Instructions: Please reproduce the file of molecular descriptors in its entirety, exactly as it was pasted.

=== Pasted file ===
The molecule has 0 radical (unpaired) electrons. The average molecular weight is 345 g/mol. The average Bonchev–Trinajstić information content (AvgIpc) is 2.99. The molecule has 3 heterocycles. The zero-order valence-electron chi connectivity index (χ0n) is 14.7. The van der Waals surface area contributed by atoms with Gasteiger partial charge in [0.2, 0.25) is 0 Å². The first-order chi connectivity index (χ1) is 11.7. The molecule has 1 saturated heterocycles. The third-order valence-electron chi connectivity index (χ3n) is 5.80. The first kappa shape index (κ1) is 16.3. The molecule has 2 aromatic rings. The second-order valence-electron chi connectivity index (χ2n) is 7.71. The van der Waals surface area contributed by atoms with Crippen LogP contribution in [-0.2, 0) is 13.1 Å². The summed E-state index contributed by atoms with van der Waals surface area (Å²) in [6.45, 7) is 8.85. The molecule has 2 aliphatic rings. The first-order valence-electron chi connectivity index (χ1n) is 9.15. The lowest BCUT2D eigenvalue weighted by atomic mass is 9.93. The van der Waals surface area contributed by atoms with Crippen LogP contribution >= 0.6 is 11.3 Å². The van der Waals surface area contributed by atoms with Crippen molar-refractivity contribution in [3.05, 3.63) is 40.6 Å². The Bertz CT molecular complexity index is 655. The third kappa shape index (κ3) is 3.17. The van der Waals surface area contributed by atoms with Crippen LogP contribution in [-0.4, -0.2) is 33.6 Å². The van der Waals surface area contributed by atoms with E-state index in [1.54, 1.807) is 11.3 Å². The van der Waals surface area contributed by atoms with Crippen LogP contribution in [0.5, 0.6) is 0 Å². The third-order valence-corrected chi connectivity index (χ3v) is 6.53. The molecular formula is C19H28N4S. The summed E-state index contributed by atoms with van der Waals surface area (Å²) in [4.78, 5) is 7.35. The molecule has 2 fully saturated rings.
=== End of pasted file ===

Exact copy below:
The molecule has 0 radical (unpaired) electrons. The average molecular weight is 345 g/mol. The average Bonchev–Trinajstić information content (AvgIpc) is 2.99. The molecule has 3 heterocycles. The zero-order valence-electron chi connectivity index (χ0n) is 14.7. The van der Waals surface area contributed by atoms with Gasteiger partial charge in [0.2, 0.25) is 0 Å². The first-order chi connectivity index (χ1) is 11.7. The molecule has 1 saturated heterocycles. The third-order valence-electron chi connectivity index (χ3n) is 5.80. The first kappa shape index (κ1) is 16.3. The molecule has 2 aromatic rings. The second-order valence-electron chi connectivity index (χ2n) is 7.71. The van der Waals surface area contributed by atoms with Crippen LogP contribution in [-0.2, 0) is 13.1 Å². The summed E-state index contributed by atoms with van der Waals surface area (Å²) in [6.45, 7) is 8.85. The molecule has 2 aliphatic rings. The first-order valence-electron chi connectivity index (χ1n) is 9.15. The lowest BCUT2D eigenvalue weighted by atomic mass is 9.93. The van der Waals surface area contributed by atoms with Crippen LogP contribution >= 0.6 is 11.3 Å². The van der Waals surface area contributed by atoms with Crippen molar-refractivity contribution in [3.05, 3.63) is 40.6 Å². The Bertz CT molecular complexity index is 655. The third kappa shape index (κ3) is 3.17. The van der Waals surface area contributed by atoms with Crippen LogP contribution in [-0.4, -0.2) is 33.6 Å². The van der Waals surface area contributed by atoms with E-state index in [1.54, 1.807) is 11.3 Å². The van der Waals surface area contributed by atoms with Crippen LogP contribution in [0.5, 0.6) is 0 Å². The third-order valence-corrected chi connectivity index (χ3v) is 6.53. The molecular formula is C19H28N4S. The summed E-state index contributed by atoms with van der Waals surface area (Å²) in [4.78, 5) is 7.35. The molecule has 2 fully saturated rings.